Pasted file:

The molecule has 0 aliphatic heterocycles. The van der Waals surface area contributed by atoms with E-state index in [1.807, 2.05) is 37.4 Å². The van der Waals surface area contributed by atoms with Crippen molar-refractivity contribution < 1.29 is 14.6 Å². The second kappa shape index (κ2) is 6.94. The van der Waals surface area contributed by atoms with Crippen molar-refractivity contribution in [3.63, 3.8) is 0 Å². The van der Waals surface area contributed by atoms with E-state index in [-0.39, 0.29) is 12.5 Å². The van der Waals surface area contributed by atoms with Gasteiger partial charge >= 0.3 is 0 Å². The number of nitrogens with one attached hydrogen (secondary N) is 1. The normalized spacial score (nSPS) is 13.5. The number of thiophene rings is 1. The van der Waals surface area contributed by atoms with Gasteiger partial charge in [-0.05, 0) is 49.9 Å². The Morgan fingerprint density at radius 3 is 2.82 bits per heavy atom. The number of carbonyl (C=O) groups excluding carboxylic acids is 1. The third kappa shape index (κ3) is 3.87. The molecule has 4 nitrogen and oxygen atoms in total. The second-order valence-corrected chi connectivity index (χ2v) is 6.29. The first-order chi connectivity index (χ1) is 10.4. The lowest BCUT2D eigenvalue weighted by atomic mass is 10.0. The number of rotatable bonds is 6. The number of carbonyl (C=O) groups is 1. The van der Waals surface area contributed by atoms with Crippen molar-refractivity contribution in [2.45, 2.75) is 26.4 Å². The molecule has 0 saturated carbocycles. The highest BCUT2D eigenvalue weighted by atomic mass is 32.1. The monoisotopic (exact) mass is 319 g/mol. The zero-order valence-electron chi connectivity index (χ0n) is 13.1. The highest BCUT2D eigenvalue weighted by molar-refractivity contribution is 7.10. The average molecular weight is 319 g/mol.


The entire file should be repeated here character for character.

The molecule has 0 aliphatic heterocycles. The van der Waals surface area contributed by atoms with E-state index in [1.807, 2.05) is 37.4 Å². The van der Waals surface area contributed by atoms with Crippen molar-refractivity contribution < 1.29 is 14.6 Å². The second kappa shape index (κ2) is 6.94. The van der Waals surface area contributed by atoms with Crippen molar-refractivity contribution in [3.63, 3.8) is 0 Å². The van der Waals surface area contributed by atoms with E-state index in [-0.39, 0.29) is 12.5 Å². The van der Waals surface area contributed by atoms with Gasteiger partial charge >= 0.3 is 0 Å². The number of nitrogens with one attached hydrogen (secondary N) is 1. The normalized spacial score (nSPS) is 13.5. The number of thiophene rings is 1. The van der Waals surface area contributed by atoms with Gasteiger partial charge in [-0.05, 0) is 49.9 Å². The Morgan fingerprint density at radius 3 is 2.82 bits per heavy atom. The number of carbonyl (C=O) groups excluding carboxylic acids is 1. The third kappa shape index (κ3) is 3.87. The molecule has 4 nitrogen and oxygen atoms in total. The second-order valence-corrected chi connectivity index (χ2v) is 6.29. The first-order chi connectivity index (χ1) is 10.4. The lowest BCUT2D eigenvalue weighted by atomic mass is 10.0. The number of rotatable bonds is 6. The number of carbonyl (C=O) groups is 1. The van der Waals surface area contributed by atoms with Crippen molar-refractivity contribution in [2.45, 2.75) is 26.4 Å². The molecule has 0 saturated carbocycles. The highest BCUT2D eigenvalue weighted by atomic mass is 32.1. The monoisotopic (exact) mass is 319 g/mol. The zero-order valence-electron chi connectivity index (χ0n) is 13.1. The highest BCUT2D eigenvalue weighted by molar-refractivity contribution is 7.10. The average molecular weight is 319 g/mol.